Prerequisite to Other Complex Movements
The hollow rock challenges not just your core strength but your ability to balance and stay stable. This unique challenge has better carryover to more nuanced exercises such as pull-ups, handstand push-ups, and dips. Essentially, you’re building more functional core strength.
The hollow rock predominately trains your anterior chain — the muscles in the front of the body. These include your abs, hip flexors, and quads. However, it’s important to remember the core is more than just ’abs’ Your entire core musculature will be trained by hollow rocks. We break that down below.
The rectus abdominis is your six-pack muscle, and its main function is to flex your torso forward. This is the main muscle you activate when you brace during a set of deadlifts or squats.
Think of the transversus abdominis is a belt you tighten your loose pants with. The TA plays a vital role in maintaining abdominal tension. It sits under your rectus abdominis.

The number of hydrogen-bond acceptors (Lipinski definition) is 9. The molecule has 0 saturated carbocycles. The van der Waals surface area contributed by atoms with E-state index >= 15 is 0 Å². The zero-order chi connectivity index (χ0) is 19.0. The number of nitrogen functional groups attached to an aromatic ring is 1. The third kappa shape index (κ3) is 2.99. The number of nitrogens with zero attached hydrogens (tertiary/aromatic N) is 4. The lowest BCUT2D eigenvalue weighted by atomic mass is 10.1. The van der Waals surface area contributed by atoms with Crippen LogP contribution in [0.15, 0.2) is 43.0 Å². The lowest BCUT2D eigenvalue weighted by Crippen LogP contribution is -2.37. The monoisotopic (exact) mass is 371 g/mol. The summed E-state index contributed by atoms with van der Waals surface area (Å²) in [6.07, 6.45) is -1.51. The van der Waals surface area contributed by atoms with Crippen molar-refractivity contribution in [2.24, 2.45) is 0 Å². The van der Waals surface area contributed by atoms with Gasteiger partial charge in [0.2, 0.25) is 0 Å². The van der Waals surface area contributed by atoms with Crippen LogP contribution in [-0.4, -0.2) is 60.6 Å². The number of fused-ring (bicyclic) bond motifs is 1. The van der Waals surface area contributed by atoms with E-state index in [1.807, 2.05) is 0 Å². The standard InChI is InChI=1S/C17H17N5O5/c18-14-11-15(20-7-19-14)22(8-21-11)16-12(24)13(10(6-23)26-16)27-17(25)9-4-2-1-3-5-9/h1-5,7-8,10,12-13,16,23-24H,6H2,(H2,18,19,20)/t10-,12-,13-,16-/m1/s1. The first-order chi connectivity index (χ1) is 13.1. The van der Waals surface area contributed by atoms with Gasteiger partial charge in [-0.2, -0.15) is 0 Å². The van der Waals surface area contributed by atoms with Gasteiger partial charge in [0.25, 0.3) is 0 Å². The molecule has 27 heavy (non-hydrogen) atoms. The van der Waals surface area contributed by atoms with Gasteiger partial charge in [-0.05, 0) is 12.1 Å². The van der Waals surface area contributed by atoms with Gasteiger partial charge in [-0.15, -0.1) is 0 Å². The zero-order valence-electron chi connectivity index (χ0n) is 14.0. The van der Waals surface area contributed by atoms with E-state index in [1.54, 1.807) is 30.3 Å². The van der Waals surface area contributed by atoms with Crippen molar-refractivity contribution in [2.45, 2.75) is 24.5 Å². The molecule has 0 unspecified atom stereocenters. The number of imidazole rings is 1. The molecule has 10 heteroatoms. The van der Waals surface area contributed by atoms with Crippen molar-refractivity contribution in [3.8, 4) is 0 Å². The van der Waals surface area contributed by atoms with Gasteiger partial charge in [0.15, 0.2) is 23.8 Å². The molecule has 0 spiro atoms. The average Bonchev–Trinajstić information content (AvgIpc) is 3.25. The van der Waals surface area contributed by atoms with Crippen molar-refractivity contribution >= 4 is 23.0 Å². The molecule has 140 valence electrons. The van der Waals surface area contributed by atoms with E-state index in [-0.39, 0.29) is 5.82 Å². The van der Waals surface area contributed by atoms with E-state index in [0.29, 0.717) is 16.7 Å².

The obliques sit on either side of your midsection and are primarily involved in rotation and anti-rotation. During the hollow rock, this muscle is working hard to prevent your torso from falling too far to either side.
Their mobility plays a key role in allowing you to squat and deadlift, but the hip flexors need to be strong, too. They’re specifically working to suspend your legs throughout the movement.
Hollow rocks train the rectus femoris, which is the only quad muscle to cross the knee and hip joint.
The Hollow Rock will strengthen and improve core stability because they require your core muscles to engage for a long period of time Plus, it’s an exercise you can easily regress or progress — every lifter from the beginner to advanced can benefit from this exercise.
The hollow rock will strengthen the muscles around the spine under compressive and shear forces during compound movements. Remember, a stable spine is a safe spine. The hollow rock will grant strength athletes more control and possibly stave off injuries.
We suggest performing hollow rocks for reps, not the time, since it’s generally more practical than trying to eye a timer while rocking on your back. Count each rock — back and forth — as a single rep. Hollow rocks are versatile exercises added to one’s warm-up or after workouts to finish off your core.
Here are two examples of how to integrate them into your routine.
For Core Strength and Size